Red Pants No Shoes
I am 40 years old and I do not know when I was born or where I was born or even what my birth name is. Unfortunately, I am not alone. Please read about my story.
On October 26, 1973, I was found on the streets of Korea by a Yeongdeungpo police officer. Apparently I had been abandoned or so my papers say. At the time I was wearing red pants and no shoes. I have no recollection of my early life.
Only 4 days later, I was flagged for overseas adoption by an adoption agency case worker. However, I stayed with a Korean foster family for a year. I have heard that nowadays a mother or father must give signed consent in order to put their child up for overseas adoption. Starting in the 1950s and continuing to this day, there have been almost 200,000 Korean adoptees who have been relocated without their consent to other countries. Beside losing a mother and/or father, Korean adoptees have lost their culture, language, roots and identity.
Children have been dubbed the primary export of Korea. Today international adoption practices are somewhat more transparent, but for many of us, our origin and early memories are forever lost. For myriad complex reasons, Korean children could not be cared for and the solution, at the time, was to send them to wealthier Western countries. In the last couple decades, Korea has quickly become an industrialized nation and is no longer considered a second world country.
Korea has a history of being in the dark and/or ashamed of it’s high rate of international adoption. Even today, domestic adoption rates are still pretty low, but are improving. Traditionally, Korean blood lines and family names were very important in a formerly Confucian society which dictated class structure, social interaction and even formality of language. In current day Korea, there is still very little support of single motherhood which is considered shameful to the family (to the extent of affecting citizen status, employability and personal/professional ostracization and harassment). A lot of pressure from society and family to abandon the child, abort the child or put the child up for adoption was the norm. Though efforts are being made to increase awareness of the plight of single mothers, many of who would prefer to raise their but don’t have the confidence or financial means. At the height of international adoption, children were commonly just left on the street (or at a bus station or market or similar) and kidnapped (from still groggy mothers still under anesthesia from delivery and by well-meaning neighbors or less immediate family members). In some cases, a newborn was whisked away from the new mother who was told the baby didn’t survive the delivery. In other cases, a parent or parents were told that they’re child was only going to be taken temporarily and then returned.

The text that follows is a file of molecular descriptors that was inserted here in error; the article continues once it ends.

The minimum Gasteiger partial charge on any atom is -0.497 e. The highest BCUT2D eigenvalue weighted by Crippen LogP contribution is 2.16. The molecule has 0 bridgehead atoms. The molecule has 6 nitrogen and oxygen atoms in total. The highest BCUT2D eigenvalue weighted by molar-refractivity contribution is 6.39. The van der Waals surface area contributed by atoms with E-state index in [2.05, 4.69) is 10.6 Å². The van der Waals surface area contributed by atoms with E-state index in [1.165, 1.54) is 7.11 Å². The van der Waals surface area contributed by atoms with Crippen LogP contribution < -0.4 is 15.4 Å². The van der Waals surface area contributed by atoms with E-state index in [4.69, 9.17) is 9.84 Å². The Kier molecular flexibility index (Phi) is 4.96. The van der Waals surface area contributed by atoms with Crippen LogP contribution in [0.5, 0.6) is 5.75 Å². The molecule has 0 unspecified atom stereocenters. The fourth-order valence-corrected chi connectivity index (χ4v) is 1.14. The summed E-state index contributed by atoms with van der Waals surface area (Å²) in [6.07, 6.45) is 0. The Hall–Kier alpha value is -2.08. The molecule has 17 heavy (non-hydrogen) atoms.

I and many others like myself may never know the details of my birth and early upbringing. In addition to hurdles such as sloppy record keeping and storage, some institutions give higher precedence to protecting the confidentiality of the birth parent/parents. Today Koreahas yet to sign the Hague Adoption Convention (http://adoption.state.gov/hague_convention/overview.php), thus making the search for birth family very difficult if not impossible.
I feel that as a human being, I have the right to know where (city not a specific address) and when I was born as well as my ‘actual’ name. Instead information is being withheld and documents have been fictionalized in order to create a seemingly seamless paper trail. I have no idea what is genetically in store for me (fortunately I was blessed with two healthy children). I have no idea if I may be related to my husband (not very likely since we are different races, but still possible). When my children make a family tree for a school project, there will be nothing on my side of the family. A large diaspora of displaced Korean, we aren’t fully accepted into the countries we were sent to for adoption (U.S., Canda, France, Italy, Sweden, etc.) and yet we’re strangers in the country (Korea) of our birth. I too have a “basic drive to discover who [I am] and where [I] come from”.
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